Tropical Storm Zeta is sweeping across the Southeast after making landfall as a Category 2 hurricane on Wednesday, leaving over 3 million without power on Thursday as it moves Northeast toward the mid-Atlantic.
As of 11 AM EDT on Thursday, Tropical Storm Zeta it was centered near the Tennessee-North Carolina border, moving northeast toward Virginia at 42 mph with sustained winds of 45 mph and gusts of 65 mph, Weather Underground reported.
Zeta is was expected to cross over Maryland, Delaware, and Atlantic City, New Jersey before heading out into the Atlantic by late afternoon.
At least three people have been confirmed dead as a result of severe weather brought on by hurricane/tropical storm Zeta, NBC reports.
Zeta left widespread damage in Louisiana, Mississippi, and Georgia. In New Orleans, Louisiana one person was electrocuted. In Georgia, one person was killed when a tree fell on a mobile home,. In Biloxi, Mississippi, one person drowned.
The storm also closed early voting locations in Georgia. Zeta is expected to bring heavy rains over many populated areas, including metro Atlanta, portions of Virginia, and Atlantic City New Jersey, before moving out offshore into the Atlantic Ocean. Millions are under flood warnings in a number of states.
As tropical storm Zeta moved into the Southeast and will move into the mid-Atlantic by Thursday afternoon, there is a significant risk of flooding in several states.
The National Weather Service (NWS) issued a number of flood warnings throughout the South and Southeast, as well as for parts of the Midwest and Ohio Valley for Thursday.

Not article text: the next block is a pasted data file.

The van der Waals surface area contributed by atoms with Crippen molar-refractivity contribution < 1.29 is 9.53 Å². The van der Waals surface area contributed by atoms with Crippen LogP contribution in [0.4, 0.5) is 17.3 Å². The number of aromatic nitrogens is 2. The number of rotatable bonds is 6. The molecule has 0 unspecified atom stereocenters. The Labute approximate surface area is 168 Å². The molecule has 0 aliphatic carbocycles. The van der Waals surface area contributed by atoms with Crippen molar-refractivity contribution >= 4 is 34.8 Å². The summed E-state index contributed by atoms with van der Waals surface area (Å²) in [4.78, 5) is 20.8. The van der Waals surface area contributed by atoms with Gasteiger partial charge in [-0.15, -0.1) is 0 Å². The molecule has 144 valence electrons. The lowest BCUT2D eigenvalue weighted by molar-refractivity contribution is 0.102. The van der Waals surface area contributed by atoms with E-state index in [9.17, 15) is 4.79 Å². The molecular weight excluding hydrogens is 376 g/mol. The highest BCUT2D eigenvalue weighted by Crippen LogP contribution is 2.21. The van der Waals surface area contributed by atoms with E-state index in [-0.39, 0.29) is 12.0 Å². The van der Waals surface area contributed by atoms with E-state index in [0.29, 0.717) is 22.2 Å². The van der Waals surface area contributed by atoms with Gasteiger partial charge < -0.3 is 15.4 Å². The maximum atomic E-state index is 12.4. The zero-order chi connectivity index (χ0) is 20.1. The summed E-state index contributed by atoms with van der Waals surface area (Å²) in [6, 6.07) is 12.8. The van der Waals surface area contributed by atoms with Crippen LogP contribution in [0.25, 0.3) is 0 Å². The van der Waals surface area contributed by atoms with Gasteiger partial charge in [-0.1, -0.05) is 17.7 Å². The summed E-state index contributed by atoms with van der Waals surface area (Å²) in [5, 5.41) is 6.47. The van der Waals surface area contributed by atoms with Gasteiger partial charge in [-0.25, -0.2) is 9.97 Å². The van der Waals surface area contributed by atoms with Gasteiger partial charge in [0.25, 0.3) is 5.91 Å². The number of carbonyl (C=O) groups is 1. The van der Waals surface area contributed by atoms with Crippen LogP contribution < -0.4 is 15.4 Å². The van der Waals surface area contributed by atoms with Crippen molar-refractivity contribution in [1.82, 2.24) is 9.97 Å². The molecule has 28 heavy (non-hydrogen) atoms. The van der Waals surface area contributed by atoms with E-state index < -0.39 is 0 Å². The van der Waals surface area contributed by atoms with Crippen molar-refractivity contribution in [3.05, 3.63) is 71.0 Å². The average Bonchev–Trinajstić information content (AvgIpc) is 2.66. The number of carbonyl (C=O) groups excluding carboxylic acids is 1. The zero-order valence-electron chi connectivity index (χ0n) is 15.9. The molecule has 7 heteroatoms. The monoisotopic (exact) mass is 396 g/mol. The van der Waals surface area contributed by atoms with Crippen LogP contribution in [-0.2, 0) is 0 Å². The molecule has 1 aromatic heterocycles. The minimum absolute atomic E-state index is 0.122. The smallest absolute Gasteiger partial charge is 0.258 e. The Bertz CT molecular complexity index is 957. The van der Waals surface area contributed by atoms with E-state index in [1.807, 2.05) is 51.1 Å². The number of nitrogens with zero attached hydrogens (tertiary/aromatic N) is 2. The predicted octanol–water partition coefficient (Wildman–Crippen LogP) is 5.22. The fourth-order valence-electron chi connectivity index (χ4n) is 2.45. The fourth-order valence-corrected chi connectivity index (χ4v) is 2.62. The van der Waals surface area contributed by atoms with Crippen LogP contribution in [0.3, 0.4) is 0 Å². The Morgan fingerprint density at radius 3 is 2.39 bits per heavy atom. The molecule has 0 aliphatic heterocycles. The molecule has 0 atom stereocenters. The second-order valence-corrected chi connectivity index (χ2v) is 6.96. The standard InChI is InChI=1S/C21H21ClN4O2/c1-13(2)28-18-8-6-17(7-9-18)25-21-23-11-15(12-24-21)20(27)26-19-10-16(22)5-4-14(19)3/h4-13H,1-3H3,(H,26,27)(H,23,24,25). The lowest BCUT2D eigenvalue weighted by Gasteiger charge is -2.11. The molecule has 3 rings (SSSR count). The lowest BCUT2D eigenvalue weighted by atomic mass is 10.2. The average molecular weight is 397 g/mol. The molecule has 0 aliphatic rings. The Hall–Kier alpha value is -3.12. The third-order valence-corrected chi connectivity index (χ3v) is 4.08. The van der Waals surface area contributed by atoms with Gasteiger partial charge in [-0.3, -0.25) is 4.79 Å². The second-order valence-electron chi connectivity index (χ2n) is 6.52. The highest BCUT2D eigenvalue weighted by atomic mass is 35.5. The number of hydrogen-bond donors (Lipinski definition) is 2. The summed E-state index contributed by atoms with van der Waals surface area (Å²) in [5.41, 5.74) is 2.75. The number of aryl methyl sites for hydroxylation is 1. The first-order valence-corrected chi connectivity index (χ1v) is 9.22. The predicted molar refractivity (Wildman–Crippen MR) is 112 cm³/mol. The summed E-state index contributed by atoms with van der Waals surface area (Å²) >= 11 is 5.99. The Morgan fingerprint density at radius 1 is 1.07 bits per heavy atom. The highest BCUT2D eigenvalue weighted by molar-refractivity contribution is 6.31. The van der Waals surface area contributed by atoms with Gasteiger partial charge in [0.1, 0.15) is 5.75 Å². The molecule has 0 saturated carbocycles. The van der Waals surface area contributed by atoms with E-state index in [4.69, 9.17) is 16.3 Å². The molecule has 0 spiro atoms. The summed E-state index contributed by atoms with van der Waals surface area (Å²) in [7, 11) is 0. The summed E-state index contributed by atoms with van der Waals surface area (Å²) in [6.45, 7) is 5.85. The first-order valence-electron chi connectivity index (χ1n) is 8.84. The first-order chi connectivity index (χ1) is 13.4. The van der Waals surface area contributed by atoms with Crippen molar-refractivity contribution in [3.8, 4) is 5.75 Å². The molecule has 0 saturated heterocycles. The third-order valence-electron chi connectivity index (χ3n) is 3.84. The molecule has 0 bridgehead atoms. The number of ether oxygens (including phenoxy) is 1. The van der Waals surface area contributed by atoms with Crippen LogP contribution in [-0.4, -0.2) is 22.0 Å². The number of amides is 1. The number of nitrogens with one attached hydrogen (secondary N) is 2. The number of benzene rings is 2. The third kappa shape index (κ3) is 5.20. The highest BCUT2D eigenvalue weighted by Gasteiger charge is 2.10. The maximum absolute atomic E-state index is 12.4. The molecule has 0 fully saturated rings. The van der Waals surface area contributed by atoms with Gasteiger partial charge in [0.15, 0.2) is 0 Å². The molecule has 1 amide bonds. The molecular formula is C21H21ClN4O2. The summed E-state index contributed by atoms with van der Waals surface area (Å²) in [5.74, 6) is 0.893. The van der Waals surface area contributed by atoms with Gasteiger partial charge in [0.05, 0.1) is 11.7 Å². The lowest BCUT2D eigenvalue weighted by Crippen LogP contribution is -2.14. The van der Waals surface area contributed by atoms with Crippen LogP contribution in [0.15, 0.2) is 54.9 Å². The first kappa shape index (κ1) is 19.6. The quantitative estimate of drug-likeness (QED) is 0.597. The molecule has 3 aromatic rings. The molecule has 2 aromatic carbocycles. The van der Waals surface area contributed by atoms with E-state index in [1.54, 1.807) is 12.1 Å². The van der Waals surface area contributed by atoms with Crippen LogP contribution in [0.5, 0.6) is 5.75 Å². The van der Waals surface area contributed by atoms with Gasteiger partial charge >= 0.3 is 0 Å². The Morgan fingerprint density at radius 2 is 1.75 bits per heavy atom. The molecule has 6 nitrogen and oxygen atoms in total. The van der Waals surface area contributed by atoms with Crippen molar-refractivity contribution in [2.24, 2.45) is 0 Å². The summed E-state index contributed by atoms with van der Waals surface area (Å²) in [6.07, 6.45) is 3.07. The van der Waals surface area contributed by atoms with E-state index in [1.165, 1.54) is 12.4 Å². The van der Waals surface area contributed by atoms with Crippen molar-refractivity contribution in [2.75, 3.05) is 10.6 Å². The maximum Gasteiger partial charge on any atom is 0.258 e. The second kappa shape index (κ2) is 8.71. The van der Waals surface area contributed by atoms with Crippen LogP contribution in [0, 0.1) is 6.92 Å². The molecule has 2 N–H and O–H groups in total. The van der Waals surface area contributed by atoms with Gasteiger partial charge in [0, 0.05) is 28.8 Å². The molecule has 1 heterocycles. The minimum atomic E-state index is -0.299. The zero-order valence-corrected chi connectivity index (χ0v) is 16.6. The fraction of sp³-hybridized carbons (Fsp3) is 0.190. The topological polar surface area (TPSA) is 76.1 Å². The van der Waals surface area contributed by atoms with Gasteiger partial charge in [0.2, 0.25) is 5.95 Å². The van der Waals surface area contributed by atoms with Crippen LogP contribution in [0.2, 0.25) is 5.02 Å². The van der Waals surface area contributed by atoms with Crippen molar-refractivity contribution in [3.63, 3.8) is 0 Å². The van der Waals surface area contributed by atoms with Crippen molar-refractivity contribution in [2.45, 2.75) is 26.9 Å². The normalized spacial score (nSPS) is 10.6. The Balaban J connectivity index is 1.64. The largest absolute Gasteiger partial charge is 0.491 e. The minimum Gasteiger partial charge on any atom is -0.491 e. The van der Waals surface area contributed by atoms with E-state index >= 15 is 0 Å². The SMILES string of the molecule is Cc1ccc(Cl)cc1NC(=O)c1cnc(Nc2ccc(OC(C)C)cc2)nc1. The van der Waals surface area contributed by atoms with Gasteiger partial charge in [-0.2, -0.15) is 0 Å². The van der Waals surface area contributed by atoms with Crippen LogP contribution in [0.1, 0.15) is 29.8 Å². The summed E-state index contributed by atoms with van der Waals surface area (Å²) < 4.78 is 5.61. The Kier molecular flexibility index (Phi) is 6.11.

Flash flood warnings for parts of: Georgia, Tennessee, North Carolina, South Carolina, West Virginia, and Virginia.
Flood warning for Parks of: North Carolina, South Carolina, Tennessee, Missouri, Illinois, and Indiana.
Flash flood watch for parts of: Kansas, Oklahoma, Arkansas, Missouri, Illinois, Indiana, Kentucky, Tennessee, West Virginia, Virginia, South Carolina, North Carolina, Washington, D.C., Maryland, New Jersey, Delaware, and Pennsylvania.
On Thursday morning, roughly 2.5 million people were without electricity from Texas to the Carolinas. But as the storm moved in a northeast direction into the Southeast, more customers lost power, increasing the number of outages in the afternoon.
The numbers climbed from what they were earlier in the morning, increasing by the afternoon, according to poweroutage.us.
Georgia: Down to 752,500
Louisiana: Down slightly to 476,916
Alabama: Climbed to 489,782
South Carolina: 170,249
North Carolina: From 19,861 earlier to 461,604
Virginia: 43,154 and expected to climb.
Texas: From over 65,000 down to 47,005
Florida: From 19,861 earlier to 9,445.